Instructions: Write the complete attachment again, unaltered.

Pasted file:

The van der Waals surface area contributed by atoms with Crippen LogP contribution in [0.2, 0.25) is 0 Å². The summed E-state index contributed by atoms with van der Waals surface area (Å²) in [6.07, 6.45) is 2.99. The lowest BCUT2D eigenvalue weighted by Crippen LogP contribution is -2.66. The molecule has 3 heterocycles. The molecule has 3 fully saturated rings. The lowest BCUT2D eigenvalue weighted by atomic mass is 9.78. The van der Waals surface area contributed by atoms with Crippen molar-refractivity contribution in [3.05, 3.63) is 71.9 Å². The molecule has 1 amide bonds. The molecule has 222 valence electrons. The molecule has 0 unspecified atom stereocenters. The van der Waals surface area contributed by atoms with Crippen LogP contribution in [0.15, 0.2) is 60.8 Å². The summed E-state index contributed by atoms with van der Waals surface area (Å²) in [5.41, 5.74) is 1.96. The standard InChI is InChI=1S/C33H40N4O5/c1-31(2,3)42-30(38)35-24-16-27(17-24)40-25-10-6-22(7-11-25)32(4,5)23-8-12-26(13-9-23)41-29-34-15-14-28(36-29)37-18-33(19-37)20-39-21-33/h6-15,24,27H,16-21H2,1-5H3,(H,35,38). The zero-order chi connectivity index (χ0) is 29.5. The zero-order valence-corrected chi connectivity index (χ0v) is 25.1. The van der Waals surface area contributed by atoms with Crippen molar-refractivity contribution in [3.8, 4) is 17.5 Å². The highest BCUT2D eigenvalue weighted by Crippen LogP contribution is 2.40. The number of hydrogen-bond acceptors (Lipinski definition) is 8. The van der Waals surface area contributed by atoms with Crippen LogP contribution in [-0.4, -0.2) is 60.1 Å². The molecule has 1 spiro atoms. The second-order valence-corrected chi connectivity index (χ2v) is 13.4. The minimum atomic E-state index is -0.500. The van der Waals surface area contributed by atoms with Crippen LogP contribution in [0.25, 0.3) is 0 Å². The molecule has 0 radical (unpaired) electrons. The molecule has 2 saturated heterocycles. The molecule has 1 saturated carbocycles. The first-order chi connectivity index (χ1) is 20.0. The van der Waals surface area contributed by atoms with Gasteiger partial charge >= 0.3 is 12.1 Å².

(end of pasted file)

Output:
The van der Waals surface area contributed by atoms with Crippen LogP contribution in [0.2, 0.25) is 0 Å². The summed E-state index contributed by atoms with van der Waals surface area (Å²) in [6.07, 6.45) is 2.99. The lowest BCUT2D eigenvalue weighted by Crippen LogP contribution is -2.66. The molecule has 3 heterocycles. The molecule has 3 fully saturated rings. The lowest BCUT2D eigenvalue weighted by atomic mass is 9.78. The van der Waals surface area contributed by atoms with Crippen molar-refractivity contribution in [3.05, 3.63) is 71.9 Å². The molecule has 1 amide bonds. The molecule has 222 valence electrons. The molecule has 0 unspecified atom stereocenters. The van der Waals surface area contributed by atoms with Crippen LogP contribution in [0.15, 0.2) is 60.8 Å². The summed E-state index contributed by atoms with van der Waals surface area (Å²) in [5.41, 5.74) is 1.96. The standard InChI is InChI=1S/C33H40N4O5/c1-31(2,3)42-30(38)35-24-16-27(17-24)40-25-10-6-22(7-11-25)32(4,5)23-8-12-26(13-9-23)41-29-34-15-14-28(36-29)37-18-33(19-37)20-39-21-33/h6-15,24,27H,16-21H2,1-5H3,(H,35,38). The zero-order chi connectivity index (χ0) is 29.5. The zero-order valence-corrected chi connectivity index (χ0v) is 25.1. The van der Waals surface area contributed by atoms with Crippen molar-refractivity contribution in [3.8, 4) is 17.5 Å². The highest BCUT2D eigenvalue weighted by Crippen LogP contribution is 2.40. The number of hydrogen-bond acceptors (Lipinski definition) is 8. The van der Waals surface area contributed by atoms with Crippen LogP contribution in [-0.4, -0.2) is 60.1 Å². The molecule has 1 spiro atoms. The second-order valence-corrected chi connectivity index (χ2v) is 13.4. The minimum atomic E-state index is -0.500. The van der Waals surface area contributed by atoms with Crippen LogP contribution in [0.25, 0.3) is 0 Å². The molecule has 0 radical (unpaired) electrons. The molecule has 2 saturated heterocycles. The molecule has 1 saturated carbocycles. The first-order chi connectivity index (χ1) is 20.0. The van der Waals surface area contributed by atoms with Gasteiger partial charge >= 0.3 is 12.1 Å².